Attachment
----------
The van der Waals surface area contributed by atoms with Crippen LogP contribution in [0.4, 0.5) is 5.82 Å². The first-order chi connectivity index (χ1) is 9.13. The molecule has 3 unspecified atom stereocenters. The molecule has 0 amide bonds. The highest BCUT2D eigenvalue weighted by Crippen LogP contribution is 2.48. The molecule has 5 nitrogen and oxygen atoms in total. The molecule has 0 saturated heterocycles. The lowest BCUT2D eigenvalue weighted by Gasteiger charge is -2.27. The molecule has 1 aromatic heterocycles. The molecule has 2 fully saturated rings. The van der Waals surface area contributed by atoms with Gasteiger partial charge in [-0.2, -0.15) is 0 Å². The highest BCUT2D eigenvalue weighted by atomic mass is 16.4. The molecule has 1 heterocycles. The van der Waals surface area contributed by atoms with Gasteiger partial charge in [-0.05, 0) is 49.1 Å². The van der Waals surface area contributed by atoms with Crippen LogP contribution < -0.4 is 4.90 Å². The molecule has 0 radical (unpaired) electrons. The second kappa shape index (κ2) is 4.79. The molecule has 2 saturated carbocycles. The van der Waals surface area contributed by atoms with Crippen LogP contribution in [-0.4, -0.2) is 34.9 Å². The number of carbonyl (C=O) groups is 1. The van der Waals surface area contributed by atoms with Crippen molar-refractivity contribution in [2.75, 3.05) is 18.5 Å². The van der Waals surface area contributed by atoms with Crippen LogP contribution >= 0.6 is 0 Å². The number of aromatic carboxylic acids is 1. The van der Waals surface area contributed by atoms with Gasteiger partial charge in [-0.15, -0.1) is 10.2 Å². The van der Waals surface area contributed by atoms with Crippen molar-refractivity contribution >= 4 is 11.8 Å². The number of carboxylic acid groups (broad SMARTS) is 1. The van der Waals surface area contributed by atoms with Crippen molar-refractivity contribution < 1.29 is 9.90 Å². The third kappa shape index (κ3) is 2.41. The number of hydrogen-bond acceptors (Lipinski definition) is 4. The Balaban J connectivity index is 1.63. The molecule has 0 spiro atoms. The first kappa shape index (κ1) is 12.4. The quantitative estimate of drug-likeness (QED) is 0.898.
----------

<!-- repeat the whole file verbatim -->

The van der Waals surface area contributed by atoms with Crippen LogP contribution in [0.4, 0.5) is 5.82 Å². The first-order chi connectivity index (χ1) is 9.13. The molecule has 3 unspecified atom stereocenters. The molecule has 0 amide bonds. The highest BCUT2D eigenvalue weighted by Crippen LogP contribution is 2.48. The molecule has 5 nitrogen and oxygen atoms in total. The molecule has 0 saturated heterocycles. The lowest BCUT2D eigenvalue weighted by Gasteiger charge is -2.27. The molecule has 1 aromatic heterocycles. The molecule has 2 fully saturated rings. The van der Waals surface area contributed by atoms with Gasteiger partial charge in [-0.2, -0.15) is 0 Å². The highest BCUT2D eigenvalue weighted by atomic mass is 16.4. The molecule has 1 heterocycles. The van der Waals surface area contributed by atoms with Gasteiger partial charge in [-0.05, 0) is 49.1 Å². The van der Waals surface area contributed by atoms with Crippen LogP contribution < -0.4 is 4.90 Å². The molecule has 0 radical (unpaired) electrons. The second kappa shape index (κ2) is 4.79. The molecule has 2 saturated carbocycles. The van der Waals surface area contributed by atoms with Crippen LogP contribution in [-0.4, -0.2) is 34.9 Å². The number of carbonyl (C=O) groups is 1. The van der Waals surface area contributed by atoms with Crippen molar-refractivity contribution in [2.75, 3.05) is 18.5 Å². The van der Waals surface area contributed by atoms with Crippen LogP contribution >= 0.6 is 0 Å². The number of aromatic carboxylic acids is 1. The van der Waals surface area contributed by atoms with Gasteiger partial charge in [-0.15, -0.1) is 10.2 Å². The van der Waals surface area contributed by atoms with Crippen molar-refractivity contribution >= 4 is 11.8 Å². The number of carboxylic acid groups (broad SMARTS) is 1. The van der Waals surface area contributed by atoms with Crippen molar-refractivity contribution < 1.29 is 9.90 Å². The third kappa shape index (κ3) is 2.41. The number of hydrogen-bond acceptors (Lipinski definition) is 4. The Balaban J connectivity index is 1.63. The molecule has 0 spiro atoms. The first kappa shape index (κ1) is 12.4. The quantitative estimate of drug-likeness (QED) is 0.898.